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Differences Between Eastern Orthodox And Roman Catholic Christianity Religion Essay

Roman Catholicism and Eastern Orthodoxy were once the same body, the Holy Catholic Church. As the Church grew in numbers, Bishops were assigned to the individual towns, to oversee the congregations. They became very loyal to the particular town they served. Competition for authority arose among the Bishops as to who was the most important. The Bishop of Rome claimed he was the successor to Peter, and therefore he had the right to the title of Pope. This began a series of disputes among Christendom that finally split the church.

In 1054, a formal split occurred when Pope Leo IX, the leader of the Roman branch, excommunicated the Patriarch of Constantinople. Michael Cerularius, the leader of the Eastern branch, condemned the Pope in mutual excommunication. This date marks the major division in the church, and began what we know as denominations. (Textbook page206)

To the present day, the Eastern and Western churches are still divided. We do need to note that in 1965, Pope Paul VI and Patriarch Athenagoras agreed to formally remove the mutual excommunications.

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The Difference between Eastern Orthodox Christianity and Roman Catholic Christianity

Papal Infallibility

The main difference between Eastern Orthodox and Roman Catholic Christianity has to do with the recognition of the Pope. Roman Catholics recognize the Pope as infallible. The Pope has supreme authority over all churches, speaking to the universal church on matters of faith, in his capacity as successor to Peter. (Textbook page 208) (Christianity, 2010).http://en.wikipedia.org/wiki/christianity.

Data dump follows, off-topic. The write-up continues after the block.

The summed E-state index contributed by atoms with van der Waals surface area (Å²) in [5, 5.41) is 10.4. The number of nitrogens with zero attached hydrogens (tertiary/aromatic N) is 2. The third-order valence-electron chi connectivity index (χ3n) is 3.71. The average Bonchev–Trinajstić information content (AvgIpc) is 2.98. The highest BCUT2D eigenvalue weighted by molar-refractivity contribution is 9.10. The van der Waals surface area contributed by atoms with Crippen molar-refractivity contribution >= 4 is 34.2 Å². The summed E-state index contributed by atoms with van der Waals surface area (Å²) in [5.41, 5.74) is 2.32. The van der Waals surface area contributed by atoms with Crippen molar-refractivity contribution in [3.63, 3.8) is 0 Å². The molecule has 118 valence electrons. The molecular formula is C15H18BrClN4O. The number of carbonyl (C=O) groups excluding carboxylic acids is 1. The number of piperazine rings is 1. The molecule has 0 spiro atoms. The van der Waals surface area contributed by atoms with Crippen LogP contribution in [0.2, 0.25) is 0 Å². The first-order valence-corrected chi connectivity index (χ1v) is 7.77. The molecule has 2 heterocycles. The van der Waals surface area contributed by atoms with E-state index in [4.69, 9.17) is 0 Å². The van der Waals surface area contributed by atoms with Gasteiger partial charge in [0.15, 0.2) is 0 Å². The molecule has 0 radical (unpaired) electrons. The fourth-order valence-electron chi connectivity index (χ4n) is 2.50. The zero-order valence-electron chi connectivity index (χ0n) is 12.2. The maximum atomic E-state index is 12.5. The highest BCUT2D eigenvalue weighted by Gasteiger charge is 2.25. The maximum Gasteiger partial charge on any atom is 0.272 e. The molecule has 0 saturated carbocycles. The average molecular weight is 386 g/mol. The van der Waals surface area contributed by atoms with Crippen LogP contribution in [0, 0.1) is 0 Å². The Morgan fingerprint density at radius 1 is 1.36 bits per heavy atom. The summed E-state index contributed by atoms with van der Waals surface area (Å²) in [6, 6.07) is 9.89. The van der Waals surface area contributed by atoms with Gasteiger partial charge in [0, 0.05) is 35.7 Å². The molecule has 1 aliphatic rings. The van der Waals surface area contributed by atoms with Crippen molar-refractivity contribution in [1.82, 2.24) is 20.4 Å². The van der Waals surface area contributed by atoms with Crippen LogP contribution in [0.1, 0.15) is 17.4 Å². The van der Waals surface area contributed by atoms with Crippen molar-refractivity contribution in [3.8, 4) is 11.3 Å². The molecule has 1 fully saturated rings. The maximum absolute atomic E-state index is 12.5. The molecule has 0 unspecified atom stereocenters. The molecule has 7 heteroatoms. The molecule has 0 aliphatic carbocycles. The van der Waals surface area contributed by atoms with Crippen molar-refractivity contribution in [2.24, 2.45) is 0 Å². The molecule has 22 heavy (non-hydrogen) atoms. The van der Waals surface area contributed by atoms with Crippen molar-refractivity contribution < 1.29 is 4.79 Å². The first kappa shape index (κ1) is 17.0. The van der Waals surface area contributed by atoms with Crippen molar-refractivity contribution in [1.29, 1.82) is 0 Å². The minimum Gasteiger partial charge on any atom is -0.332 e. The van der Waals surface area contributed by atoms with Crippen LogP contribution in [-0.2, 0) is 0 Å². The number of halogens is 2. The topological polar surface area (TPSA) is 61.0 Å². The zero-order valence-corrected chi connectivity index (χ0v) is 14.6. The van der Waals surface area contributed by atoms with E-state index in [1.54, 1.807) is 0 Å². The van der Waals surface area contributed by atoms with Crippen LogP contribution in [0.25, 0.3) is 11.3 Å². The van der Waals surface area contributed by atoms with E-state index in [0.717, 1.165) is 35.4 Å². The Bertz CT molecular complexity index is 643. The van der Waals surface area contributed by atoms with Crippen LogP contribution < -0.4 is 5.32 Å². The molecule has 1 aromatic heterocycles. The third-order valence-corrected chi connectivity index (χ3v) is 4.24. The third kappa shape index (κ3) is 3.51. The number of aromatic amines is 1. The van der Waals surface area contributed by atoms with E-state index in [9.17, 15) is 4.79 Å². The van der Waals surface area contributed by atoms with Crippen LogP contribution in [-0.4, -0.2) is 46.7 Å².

The Eastern Orthodox also has various bishops with one being the highest bishops. The Eastern Orthodox Church does not believe the highest ranking bishop, or archbishop, to be infallible, nor do they grant him with supreme authority over all churches. Orthodox churches believe that decisions are made collectively. (Textbook page 209) (Christianity, 2010).http://en.wikipedia.org/wiki/christianity.

Purgatory

Another main difference is in the teaching of Purgatory. According to Roman Catholic theology, those souls destined for heaven must endure a state of purification. They must be cleansed of sins committed on earth. The rest go to hell for eternal punishment. Also from a form of merits or extra grace accumulated by the virtue of Christ, the Virgin Mary, and the saints, indulgencies may be granted. The grace is applied to those in purgatory in order to shorten their time there.

(Textbook page 206

Catholic (2010) http://www.catholic.com/library/purgatory.asp

Eastern Orthodoxy teaches that after the soul leaves the body, it journeys to the abode of the dead (Hades). The soul will remain in this condition of waiting. Because some have a prevision of the glory to come and others a foretaste of their suffering, the state of waiting is

called “Particular Judgment”. When Christ returns, the soul rejoins its risen body to be judged.

The good and faithful servant will inherit life. The unfaithful will spend eternity in hell.

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(Christianity, 2010). http://en.wikipedia.org/wiki/christianity (Orthodox, 2010). http://www/ocf.org/orthodoxpage/reading/orthocath.html

Doctrinal Development